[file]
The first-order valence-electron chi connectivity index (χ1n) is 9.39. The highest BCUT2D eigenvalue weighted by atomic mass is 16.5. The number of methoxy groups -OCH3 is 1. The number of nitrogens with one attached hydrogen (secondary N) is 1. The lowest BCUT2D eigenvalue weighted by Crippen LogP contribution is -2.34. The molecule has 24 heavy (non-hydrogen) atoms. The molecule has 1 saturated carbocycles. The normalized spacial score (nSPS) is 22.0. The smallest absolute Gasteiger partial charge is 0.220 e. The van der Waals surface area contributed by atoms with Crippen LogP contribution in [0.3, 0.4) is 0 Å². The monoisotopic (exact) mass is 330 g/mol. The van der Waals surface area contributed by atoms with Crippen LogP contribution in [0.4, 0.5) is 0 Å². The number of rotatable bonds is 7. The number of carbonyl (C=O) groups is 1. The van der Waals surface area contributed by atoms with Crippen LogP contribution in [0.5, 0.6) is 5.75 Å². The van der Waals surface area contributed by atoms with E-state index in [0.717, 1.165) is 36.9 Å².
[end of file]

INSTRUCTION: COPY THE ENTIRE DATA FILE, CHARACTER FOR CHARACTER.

The first-order valence-electron chi connectivity index (χ1n) is 9.39. The highest BCUT2D eigenvalue weighted by atomic mass is 16.5. The number of methoxy groups -OCH3 is 1. The number of nitrogens with one attached hydrogen (secondary N) is 1. The lowest BCUT2D eigenvalue weighted by Crippen LogP contribution is -2.34. The molecule has 24 heavy (non-hydrogen) atoms. The molecule has 1 saturated carbocycles. The normalized spacial score (nSPS) is 22.0. The smallest absolute Gasteiger partial charge is 0.220 e. The van der Waals surface area contributed by atoms with Crippen LogP contribution in [0.3, 0.4) is 0 Å². The monoisotopic (exact) mass is 330 g/mol. The van der Waals surface area contributed by atoms with Crippen LogP contribution in [0.4, 0.5) is 0 Å². The number of rotatable bonds is 7. The number of carbonyl (C=O) groups is 1. The van der Waals surface area contributed by atoms with Crippen LogP contribution in [0.5, 0.6) is 5.75 Å². The van der Waals surface area contributed by atoms with E-state index in [0.717, 1.165) is 36.9 Å².